Presentation on theme: "ICT4D and Cash Transfers to IDPs in Bamako CRS Mali Cash, Cell Phones, iPads, & Debit Cards Mobile Services that Empower Vulnerable Communities Ousmane."— Presentation transcript:
ICT4D and Cash Transfers to IDPs in Bamako CRS Mali Cash, Cell Phones, iPads, & Debit Cards Mobile Services that Empower Vulnerable Communities Ousmane MAIGA Head of Program March 20, 2013 ICT4D Conference Accra, Ghana
Emergency Cash Transfers to IDPs Bamako (Communes 3, 4, 6) Goal: 4,000 displaced persons (599 households) in Bamako can respond to their top 2 priority needs without resorting to negative coping strategies. Partners: Office of Civil Protection, National Agriculture Development Bank (BNDA), IOM Budget : $ 501,811 USD Length of project: 6 months (July-December 2012) Why ICT4D? Facilitates communication, beneficiary registration, payment verification, M&E, beneficiary dignity
ICT4D Solution: iPads for Beneficiary Registration 1. Verification Table 2. iPad Registration Table 3. Accountant Table 4. Payment in secure location Software/Vendor: iPad & license for cloud-based iFormbuilder (iformbuilder.com) Tech Support Required: None Staff Support: Train staff to use iPads & iFormbuilder; Follow- up during implementation to problem-solve & brainstorm
Pros & Cons: iPads PROs Information saved on iPads can be uploaded rapidly to the online database, eliminating data entry errors. Thanks to iPads, the payment/distribution list can be verified the same day with M&E. The ability to take beneficiary photos with iPads serves as a deterrant for non-beneficiaries to cheat the system. CONs Capturing open-ended responses inpost- distribution surveys can be challenging if the surveyor is not very accustomed to typing on a touch-screen tool.
ICT4D Solution: Debit Cards 1.Sign contract with bank (BNDA) 2.Bank supplies debit cards & secret PINs 3.Distribute debit cards & PINs to beneficiaries Confirm identity, distribute card & PIN Hostesses assist beneficiaries to use ATMs Djélika Haidara, IDP from Timbuktu, holds her debit card Software/Vendor: Bank Tech Support: None Staff Support: None
PROs: Cash vs. Debit Cards CASH Establishes a face-to-face connection between beneficiaries, authorities, and CRS. On-site resolution of problems or questions. Beneficiaries gather in 1 place, making it easier to conduct post-distribution and satisfaction surveys. Same-day verification of the number of beneficiaries that registered and the number that received cash. DEBIT CARD Withdrawals can be made when & where beneficiaries choose, at their convenience. 35 ATM locations across Mali (15 in Bamako). The bank provides all necessary personnel. Eliminates the risk of insecurity or fraud associated with direct cash distributions. Engages beneficiaries with formal banking systems. Training at ATMs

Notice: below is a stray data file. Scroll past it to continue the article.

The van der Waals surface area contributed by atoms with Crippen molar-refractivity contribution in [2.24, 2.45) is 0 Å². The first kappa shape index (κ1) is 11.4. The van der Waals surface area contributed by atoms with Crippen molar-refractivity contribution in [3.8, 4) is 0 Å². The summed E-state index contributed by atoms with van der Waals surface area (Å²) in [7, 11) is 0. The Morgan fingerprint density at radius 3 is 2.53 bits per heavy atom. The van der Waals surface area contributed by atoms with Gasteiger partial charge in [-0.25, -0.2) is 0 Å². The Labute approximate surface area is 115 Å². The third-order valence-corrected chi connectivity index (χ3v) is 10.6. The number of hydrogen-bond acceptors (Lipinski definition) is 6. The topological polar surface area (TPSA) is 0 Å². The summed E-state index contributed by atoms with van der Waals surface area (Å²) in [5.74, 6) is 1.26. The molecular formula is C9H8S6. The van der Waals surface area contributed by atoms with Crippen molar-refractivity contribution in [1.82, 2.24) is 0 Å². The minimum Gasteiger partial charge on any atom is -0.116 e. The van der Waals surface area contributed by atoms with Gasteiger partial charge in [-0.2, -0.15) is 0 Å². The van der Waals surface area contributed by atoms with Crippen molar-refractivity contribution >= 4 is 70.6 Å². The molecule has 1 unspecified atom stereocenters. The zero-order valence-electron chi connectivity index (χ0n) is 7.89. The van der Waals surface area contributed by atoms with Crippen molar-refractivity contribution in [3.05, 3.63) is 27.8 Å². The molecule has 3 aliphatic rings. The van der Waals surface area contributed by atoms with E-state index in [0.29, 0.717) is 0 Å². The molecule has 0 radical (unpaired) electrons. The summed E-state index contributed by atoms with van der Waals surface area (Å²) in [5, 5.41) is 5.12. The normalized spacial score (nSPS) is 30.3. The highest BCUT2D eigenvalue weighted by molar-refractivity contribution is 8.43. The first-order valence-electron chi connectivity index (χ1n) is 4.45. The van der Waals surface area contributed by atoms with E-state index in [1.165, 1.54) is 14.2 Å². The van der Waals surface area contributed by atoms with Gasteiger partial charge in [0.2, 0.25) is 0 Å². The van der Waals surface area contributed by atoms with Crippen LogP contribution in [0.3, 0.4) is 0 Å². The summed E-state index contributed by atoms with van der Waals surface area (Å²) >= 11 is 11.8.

CONs: Cash vs. Debit Cards CASH CRS provided all personnel and organized all distributions, including calls to beneficiaries to assign days/times and staff for verification. Potential chaos on distribution days, i.e. beneficiaries may show up on days or times that were not assigned to them, resulting in long wait times. DEBIT CARD Illiteracy makes remembering PINs and using ATMs more challenging. ATMs lacked small bills. ATMs go down when the internet does. Establishing bank contracts can be time- consuming. Beneficiary liberty makes M&E collection more difficult. A BNDA hostess demonstrates how to use the ATM.
Lessons Learned using ICT4D CELL PHONES 1.Designate a phone line for feedback, FAQs, advice, etc. 2.Plan for the staff (and staff time) to call beneficiaries to give them distribution times/dates. iPADs 1.GPS on iPads can make it easier to locate beneficiary lodgings in order to conduct M&E. 2.Camara on the iPads makes it easy to identify beneficiaries and resolve any confusion between 2 IDPs. DEBIT CARDS 1.Debit cards uphold beneficiary dignityafter the initial distribution, debit cards can be used at the beneficiarys discretion. NEXT TIME… 1.Add bar codes to beneficiary participation cards to further accelerate registration and verification. This 3-year old, who fled Gao with her mother and 6 siblings, holds her familys participant card, Nov. 2012 (Helen Blakesley/CRS)
ICT4D Costs *higher costs may be necessary in areas where bank networks/ATMs do not exist UnitQuantity Unit CostFrequencyTOTAL BNDA Prepaid debit cardCard500$121$6,000 Cost to charge/rechargeRecharge500$21$1,000 $7,000 Orange Money Web SMS service access feefee1$511 Monthly SMS fees (600 SMS)fee1$711 Cash Distribution service feestransaction500$41$2,000 Staff presence at initial distribution (5 locations*3 days)person/day15$451$675 Purchase of cell phonescell phone500$221$11,000 Purchase of SIM cards (donated by Orange)card500$01 $13,797 iPads iPad + Griffin coveriPad2$5491$1098 iFormbuilder licenselicense2$41$8 $1106
85% food 43% health 28% lodgings 24% clothes 9% communication/transport 5% to other IDPs Cash-Use (September 2012) Change in Household as a Result of CRS Intervention (September 2012) 85% able to meet family obligations 31% access to basic health services 23% restored dignity 12% access to material goods 4% education 4% other Results Achieved 3,777 IDPs received cash distributions (573 HH, of which 274 were female-headed HH) Total Amount Distributed (*Nov 2012) $ 285,538.70 (cash) $73,078.64 (debit card)
Key Messages There is no one-size-fits-all approach in a dynamic, diverse emergency context, even within the same country. Multiple systems (direct cash, debit cards, mobile money) should be considered at the same time in order to serve all those in need. Cash transfers must combine speed, efficiency, and innovation, and the approach must be flexible enough to adapt to changing circumstances. You CAN teach an old dog new tricks. Have confidence that people can learn to use new systems, like debit cards and mobile money. QUESTIONS?